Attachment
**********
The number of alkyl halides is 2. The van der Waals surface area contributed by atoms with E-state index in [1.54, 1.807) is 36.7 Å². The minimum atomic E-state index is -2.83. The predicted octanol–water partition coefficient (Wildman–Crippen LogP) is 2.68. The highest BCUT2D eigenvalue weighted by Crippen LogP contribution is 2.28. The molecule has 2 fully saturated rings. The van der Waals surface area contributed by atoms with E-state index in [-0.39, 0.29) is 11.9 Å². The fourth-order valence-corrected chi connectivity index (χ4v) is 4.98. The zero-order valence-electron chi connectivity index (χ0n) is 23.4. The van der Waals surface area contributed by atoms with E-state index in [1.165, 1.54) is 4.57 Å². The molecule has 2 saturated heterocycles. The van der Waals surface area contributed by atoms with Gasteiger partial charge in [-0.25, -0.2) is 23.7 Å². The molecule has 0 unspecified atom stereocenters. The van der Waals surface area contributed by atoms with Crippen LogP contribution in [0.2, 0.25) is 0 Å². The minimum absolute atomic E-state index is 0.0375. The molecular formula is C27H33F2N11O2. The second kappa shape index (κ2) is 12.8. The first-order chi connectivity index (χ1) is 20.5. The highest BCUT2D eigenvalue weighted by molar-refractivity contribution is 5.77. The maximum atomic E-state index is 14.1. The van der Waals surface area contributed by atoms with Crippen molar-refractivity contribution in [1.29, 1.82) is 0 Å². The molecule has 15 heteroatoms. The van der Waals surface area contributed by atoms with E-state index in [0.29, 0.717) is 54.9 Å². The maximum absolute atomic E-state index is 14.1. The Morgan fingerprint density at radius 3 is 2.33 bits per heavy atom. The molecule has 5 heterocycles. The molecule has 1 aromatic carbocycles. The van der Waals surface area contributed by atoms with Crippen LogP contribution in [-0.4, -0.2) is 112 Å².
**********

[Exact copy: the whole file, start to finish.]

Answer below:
The number of alkyl halides is 2. The van der Waals surface area contributed by atoms with E-state index in [1.54, 1.807) is 36.7 Å². The minimum atomic E-state index is -2.83. The predicted octanol–water partition coefficient (Wildman–Crippen LogP) is 2.68. The highest BCUT2D eigenvalue weighted by Crippen LogP contribution is 2.28. The molecule has 2 fully saturated rings. The van der Waals surface area contributed by atoms with E-state index in [-0.39, 0.29) is 11.9 Å². The fourth-order valence-corrected chi connectivity index (χ4v) is 4.98. The zero-order valence-electron chi connectivity index (χ0n) is 23.4. The van der Waals surface area contributed by atoms with E-state index in [1.165, 1.54) is 4.57 Å². The molecule has 2 saturated heterocycles. The van der Waals surface area contributed by atoms with Gasteiger partial charge in [-0.25, -0.2) is 23.7 Å². The molecule has 0 unspecified atom stereocenters. The van der Waals surface area contributed by atoms with Crippen LogP contribution in [0.2, 0.25) is 0 Å². The minimum absolute atomic E-state index is 0.0375. The molecular formula is C27H33F2N11O2. The second kappa shape index (κ2) is 12.8. The first-order chi connectivity index (χ1) is 20.5. The highest BCUT2D eigenvalue weighted by molar-refractivity contribution is 5.77. The maximum atomic E-state index is 14.1. The van der Waals surface area contributed by atoms with Crippen molar-refractivity contribution in [1.29, 1.82) is 0 Å². The molecule has 15 heteroatoms. The van der Waals surface area contributed by atoms with E-state index in [0.29, 0.717) is 54.9 Å². The maximum absolute atomic E-state index is 14.1. The Morgan fingerprint density at radius 3 is 2.33 bits per heavy atom. The molecule has 5 heterocycles. The molecule has 1 aromatic carbocycles. The van der Waals surface area contributed by atoms with Crippen LogP contribution in [-0.4, -0.2) is 112 Å².